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May
31
comment Meaning of the verb ‘gönnen’ in this context
"Begrudge" usually works in the negative sense, but "indulge" is often a passable substitute when the sense is positive: "I indulged myself with a small break". Except I think "gönnen" is a little more generous in that it doesn't carry the nuance of "indulge" that one is getting away with something.
May
20
comment Habitual past vs simple past
Pflegen is the normal everyday word in Yiddish for habitual pased (= "used to" in Englsih).
May
1
comment Usage of „Ihr seid …“
Good explanation. It happens that "Ihr seid" remains the only correct formal singular form in Yiddish.
Apr
24
comment zum oder zu einem Kaffee/Tee einladen
There is a famous Seinfeld episode where, after a date, the girl invites George upstairs "for a cup of coffee" and George turns her down because it will keep him awake. Later Jerry berates George for not understanding that in the particular context, "a cup of coffee" actually meant sex.
Apr
21
comment Difference between Austrian and German
And of course in the English-speaking world, y=mx+b. Great article, thanks Hubert. (Now I wonder what the equation of a straight line looks like in French?
Apr
12
asked Beziehungen: as “attitude towards”
Apr
12
answered German word for “awesome” sounding like “ga-yeah”?
Mar
19
comment How is the ending -ig pronounced, and where?
I love this discussion group.
Feb
15
comment What does this German sentence mean?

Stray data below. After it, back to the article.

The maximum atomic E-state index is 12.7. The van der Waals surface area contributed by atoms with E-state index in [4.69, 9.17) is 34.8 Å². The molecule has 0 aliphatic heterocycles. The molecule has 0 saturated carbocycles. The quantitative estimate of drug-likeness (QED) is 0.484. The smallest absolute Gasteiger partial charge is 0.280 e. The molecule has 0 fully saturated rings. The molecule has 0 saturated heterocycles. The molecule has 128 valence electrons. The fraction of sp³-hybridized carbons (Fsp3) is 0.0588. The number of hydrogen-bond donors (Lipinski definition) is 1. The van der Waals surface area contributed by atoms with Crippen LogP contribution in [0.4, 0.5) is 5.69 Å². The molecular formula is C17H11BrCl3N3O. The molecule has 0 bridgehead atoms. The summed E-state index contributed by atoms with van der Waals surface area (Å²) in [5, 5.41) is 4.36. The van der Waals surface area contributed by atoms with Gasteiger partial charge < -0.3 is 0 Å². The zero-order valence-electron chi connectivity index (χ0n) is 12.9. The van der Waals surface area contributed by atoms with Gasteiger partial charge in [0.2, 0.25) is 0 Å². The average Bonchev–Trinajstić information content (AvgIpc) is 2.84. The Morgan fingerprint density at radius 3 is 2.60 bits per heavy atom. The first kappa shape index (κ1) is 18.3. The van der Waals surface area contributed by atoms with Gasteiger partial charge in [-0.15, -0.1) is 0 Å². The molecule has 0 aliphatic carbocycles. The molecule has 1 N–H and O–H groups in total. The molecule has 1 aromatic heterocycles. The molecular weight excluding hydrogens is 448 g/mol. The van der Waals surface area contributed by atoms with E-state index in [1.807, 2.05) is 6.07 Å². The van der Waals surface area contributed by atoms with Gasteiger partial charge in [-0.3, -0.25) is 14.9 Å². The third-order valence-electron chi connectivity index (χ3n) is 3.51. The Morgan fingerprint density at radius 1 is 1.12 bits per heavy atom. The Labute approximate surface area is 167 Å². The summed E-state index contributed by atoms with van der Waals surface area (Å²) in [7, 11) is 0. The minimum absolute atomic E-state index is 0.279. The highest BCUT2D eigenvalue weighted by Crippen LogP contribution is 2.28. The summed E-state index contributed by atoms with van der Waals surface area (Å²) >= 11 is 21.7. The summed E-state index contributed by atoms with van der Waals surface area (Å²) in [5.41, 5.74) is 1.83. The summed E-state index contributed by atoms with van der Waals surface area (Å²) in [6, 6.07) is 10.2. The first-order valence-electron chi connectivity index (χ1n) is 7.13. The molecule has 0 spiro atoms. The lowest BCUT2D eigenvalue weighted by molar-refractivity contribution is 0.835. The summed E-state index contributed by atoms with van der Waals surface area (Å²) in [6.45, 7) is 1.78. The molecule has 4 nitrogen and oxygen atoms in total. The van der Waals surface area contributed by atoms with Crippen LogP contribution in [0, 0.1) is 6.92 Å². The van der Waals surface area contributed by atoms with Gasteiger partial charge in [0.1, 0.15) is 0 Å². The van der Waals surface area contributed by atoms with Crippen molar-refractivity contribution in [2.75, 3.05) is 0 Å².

Yes, good call. I think my interpretation is probably inconsistent with the qualifier "selbst".
Feb
12
comment Meaning of “Reinlichkeit” in the context of Nietzsche's “Die fröhliche Wissenschaft”
Not the question you were asking, but I wonder if I'm misreading the last phrase in the passage if I see it as "the utilitarian nature of the intellect and the absence of free will"?
Feb
11
answered Translate this quote from The Producers?
Dec
30
answered Was ist der Unterschied zwischen “Moral” und “Ethik”?
Dec
17
comment Translation of “it all depends on what you believe in”
So you would have downvoted my answer if I had said, "this is how we say it in Bavaria"?
Nov
30
comment Heiliger Abend oder Heiligabend?
Reminds me of the discussion a couple of years ago about the difference between Feinzucker and Feiner Zucker.
Nov
23
comment Übersetzung für “random”
The problem with this question is that it's not a good use of the word "random" even in English. A better way to say it in English would be 'the answer was something of a non-sequitur'.
Nov
23
comment Übersetzung für “random”
When we were growing up we always thought "verfetscht" was perfectly good Yiddish.
Oct
24
asked “Das ist nicht fair”
Oct
17
answered Is “es gibt” not used as often as the English “there is”?
Oct
8
awarded  Notable Question
Sep
5
comment »wenn ich mich nicht vertue« – origin of »vertue«
Yes, "toes" is the standard transcription, based on the northern or "Litvak" prononciation. In our Polish-Galician tradition it would have been closer to "tuos". Either way, it's definitely from the Hebrew...nothing to do with "tun". The Yiddish "ton" (to do) comes from the German without a doubt.